Dancers may start to wear demi pointe shoes in their regular ballet class, at least at the barre. If you do choose to wear demi pointe shoes, you should be aware that at first, you will find your regular ballet class to be more difficult, but you may choose to wear them just some of the time and still get benefits. As with pointe shoes, you need to go to a dance wear supplier who is a qualified pointe and demi pointe shoe fitter to buy your demi pointe shoes. Do not purchase them online.

The benefits of demi pointe shoes include:

  • improvement in strength in feet, ankles, and even toes

  • better articulation of the feet

  • great stability

  • increased arch strength

  • better foot placement

  • easier transition into pointe shoes

  • better prepartion for jumping and landing when you progress to pointe shoes


The downsisde of demi pointe shoes are:

  • it is another expense (although you can still continue to wear them in your regular class after you graduate to a pointe class)

  • as mentioned, initially you will find your regular class to be more difficult, but then, that is the case for any progression to more advanced ballet.

3. Pointe readiness assessment

Teachers assess each dancer’s strength, alignment, and technique to determine readiness for pointe work.


4. Fitting for pointe shoes

Once cleared, the next step is getting fitted for the right pointe shoes. This is crucial for support and safety en pointe. Whatever you do, do not buy a pair of pointe shoes online. Your feet are unique (even each foot is probably different), and the shoe that will suit you will depend on your foot length and width, arch, toe length, and other key elements related to anatomy.  Having the right shoe will make a significant difference in your success. 

In addition to the shoe itself, the accessories you’ll need will depend on your feet.  Most dancers need toe pads, some may need toe separators, specially designed toe pads, lambs wool, and more.  Some dancers may prefer traditional ribbons, while others may prefer elasticised ribbons.  Your pointe shoe fitter can make recommendations on what is best for your feet and ability.


5. Initial classes in pointe shoes

Dancers begin with exercises in pointe shoes without bearing weight to get accustomed to the feel and constraints of the shoes.  These exercises are performed at the barre, and help with foot strength, articulation, shape, and more.  When you initially get your pointe shoes, you may only spend 10-15 minutes of the class in pointe shoes, and then change back to your soft ballet shoes for the rest of the class.  As you progress, you’ll gradually spend more of the class in pointe shoes.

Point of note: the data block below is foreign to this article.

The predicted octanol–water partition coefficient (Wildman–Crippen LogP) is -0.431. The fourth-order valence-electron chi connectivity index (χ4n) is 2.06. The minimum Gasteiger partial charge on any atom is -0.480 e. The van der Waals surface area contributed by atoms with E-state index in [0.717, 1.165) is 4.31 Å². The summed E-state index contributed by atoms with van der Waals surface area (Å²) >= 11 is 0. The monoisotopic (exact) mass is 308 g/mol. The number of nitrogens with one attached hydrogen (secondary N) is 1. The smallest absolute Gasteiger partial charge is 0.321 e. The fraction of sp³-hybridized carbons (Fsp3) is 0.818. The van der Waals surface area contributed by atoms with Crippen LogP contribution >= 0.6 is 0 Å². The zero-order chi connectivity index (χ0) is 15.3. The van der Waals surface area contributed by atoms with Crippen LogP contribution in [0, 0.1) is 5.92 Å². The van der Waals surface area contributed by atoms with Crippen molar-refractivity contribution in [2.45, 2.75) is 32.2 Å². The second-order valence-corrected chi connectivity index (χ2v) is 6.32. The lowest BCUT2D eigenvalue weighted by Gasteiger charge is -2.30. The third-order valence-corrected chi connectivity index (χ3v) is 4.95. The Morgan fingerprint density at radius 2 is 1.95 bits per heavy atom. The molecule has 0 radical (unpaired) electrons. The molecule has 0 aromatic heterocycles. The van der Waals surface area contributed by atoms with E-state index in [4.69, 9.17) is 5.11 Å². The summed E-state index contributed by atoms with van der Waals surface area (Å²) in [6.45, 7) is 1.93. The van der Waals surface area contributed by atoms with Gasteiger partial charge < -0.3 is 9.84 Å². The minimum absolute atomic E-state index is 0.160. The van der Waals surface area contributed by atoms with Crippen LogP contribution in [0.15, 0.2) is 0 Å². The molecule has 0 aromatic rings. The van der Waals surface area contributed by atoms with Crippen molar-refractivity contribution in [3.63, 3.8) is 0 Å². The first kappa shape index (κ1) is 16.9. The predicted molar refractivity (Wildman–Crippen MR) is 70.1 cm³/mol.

6. Progressing to weight bearing

As you progress, you’ll start to do simple weight bearing exercises at the barre, such as rises and relevé, and will progress to things like pas de bourree and pose.  By ‘weight bearing’ I mean going up to full pointe. 


In this phase, you may do non-weight bearing (or non pointe) exercises in the centre.  This will help you get used to dancing in pointe shoes, which are less flexible and have a hard shank that makes balancing and foot articulation more challenging.


As you grow in strength and confidence, you’ll gradually move to weight bearing work in the centre.

Tips to progress

Progressing in pre-pointe and onto pointe work requires consistent effort. Here are some tips.


1. Consistency

Pre pointe and pointe are not classes that you should attend casually. If you want to progress to pointe, you need to make sure you get to your pre-pointe class as often as you can, ideally at least weekly. If you have the option to do pre-pointe more than once a week, that will help you progress more quickly.

2. Practice between classes

Regular practice strengthens the muscles and improves technique. First and foremost, as mentioned above, attend pre-pointe and pointe classes regularly.  Second, make sure you do some home practice.  You can do theraband exercises while sitting on the couch watching television.  You can practice demi point work like rises and relevé while waiting for the kettle to boil or in line at the supermarket.  But even better is when you set aside a short amount of time, say half an hour, a few times a week to practice your pre-pointe work.

3. Focus on core strength

A strong core is the foundation of all ballet movements. Incorporate core-strengthening exercises into your routine, such as planks, boat pose, fit ball situps, weighted dead bugs, pilates hundred, and more.

4. Be patient and consistent

Progressing to pointe work is a slow process that requires patience and perseverance. It is a privilege to dance en pointe, and something that must be earnt and can’t be just granted to anyone.  Pointe can be dangerous if you are inexperienced and lack strength and control. 



Pre-pointe classes for adults are more than just a stepping stone to pointe work; they are an opportunity to deepen one’s ballet practice, regardless of the final goal. With dedication, patience, and the right guidance, adult ballet dancers can explore their potential and enjoy the journey, wherever it may lead.